I immediately ordered the same needle felting machine she was using, a 5-needle Janome FM725, which is for sale on many sites at a clearance price (they have to make way for newer models). I bought mine from Fabric.com, so shipping was free.
While waiting for the machine to arrive, I wanted to get started with the needle felting on my collar and cuffs. I used the black wool batt I bought from Living Felt for my last project. (It as part of their monochrome set, but one of the only colors I did not use for that project.) I played with a free-form technique using both a single needle and the 4-needle tool that I purchased after completing my last project.
I made several samples before I was ready to start on the actual garment pieces. The samples were critical to the process, because I really didn't know what I was doing, but I liked how the samples were turning out, so I felt ready to attack the actual pieces. To prepare the final collar and cuff pieces, I fused interfacing to the back and then proceeded to apply the batt in the "squiggle" free form design that I had practiced.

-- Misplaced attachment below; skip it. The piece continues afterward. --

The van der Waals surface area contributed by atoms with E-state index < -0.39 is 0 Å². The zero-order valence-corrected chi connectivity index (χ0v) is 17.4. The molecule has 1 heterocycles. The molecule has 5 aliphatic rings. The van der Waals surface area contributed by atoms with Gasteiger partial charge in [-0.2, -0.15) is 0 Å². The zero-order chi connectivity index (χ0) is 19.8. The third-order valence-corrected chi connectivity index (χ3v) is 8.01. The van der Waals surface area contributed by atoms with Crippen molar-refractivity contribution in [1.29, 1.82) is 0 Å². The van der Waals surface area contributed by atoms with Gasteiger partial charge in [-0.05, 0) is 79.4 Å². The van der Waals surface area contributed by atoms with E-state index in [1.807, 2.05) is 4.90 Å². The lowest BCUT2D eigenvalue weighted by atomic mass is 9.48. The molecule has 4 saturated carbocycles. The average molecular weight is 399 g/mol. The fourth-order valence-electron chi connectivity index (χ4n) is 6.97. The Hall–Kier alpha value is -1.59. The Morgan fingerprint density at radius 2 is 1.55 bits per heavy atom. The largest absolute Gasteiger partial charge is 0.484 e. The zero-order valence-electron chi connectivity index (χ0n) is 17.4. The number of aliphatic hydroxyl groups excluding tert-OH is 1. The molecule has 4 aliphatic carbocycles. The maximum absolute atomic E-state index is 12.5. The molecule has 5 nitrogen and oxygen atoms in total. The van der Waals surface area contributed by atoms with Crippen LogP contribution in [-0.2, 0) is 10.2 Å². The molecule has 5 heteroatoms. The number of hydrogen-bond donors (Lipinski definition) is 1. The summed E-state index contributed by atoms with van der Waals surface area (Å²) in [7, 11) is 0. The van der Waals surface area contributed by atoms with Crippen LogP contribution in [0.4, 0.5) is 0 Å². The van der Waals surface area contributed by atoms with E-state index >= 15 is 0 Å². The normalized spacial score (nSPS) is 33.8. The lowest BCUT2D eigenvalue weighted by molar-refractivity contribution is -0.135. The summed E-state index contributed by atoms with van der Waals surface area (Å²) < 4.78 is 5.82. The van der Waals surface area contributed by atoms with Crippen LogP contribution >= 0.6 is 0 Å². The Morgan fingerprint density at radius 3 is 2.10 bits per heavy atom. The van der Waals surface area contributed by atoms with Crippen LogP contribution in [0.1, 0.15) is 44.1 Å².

See? I can do things besides circles. :)
The collar and two cuffs took me an evening to felt. At the end of the evening, I had broken several needles, but the swirls of black batting were fairly securely tacked. The wool was not as "melded" into the fabric as I wanted, but I knew I could accomplish that pretty easily once the felting machine arrived.
You've heard how long it took for the felting machine to arrive, so the project languished a bit. Once it came, I was delighted how quickly I was able to meld the black fibers thoroughly into the collar and cuffs. It's such a satisfying process.
Cuff on top was hand felted. Cuff on bottom after machine felting. I really wanted to meld the fiber into the fabric and was able to accomplish that with the machine.Finally, the jacket could be finished. But wait, work intruded with an all-weekend emergency. As soon as I delivered my part of that project, I immediately came down with some form of plague and sewing was out of the question. I am still not over it, but am functioning, thank goodness.
Wearing the collar open
OK, I've bathed, put on make up, but I still look sick. At least I hope that's my sick look. ;)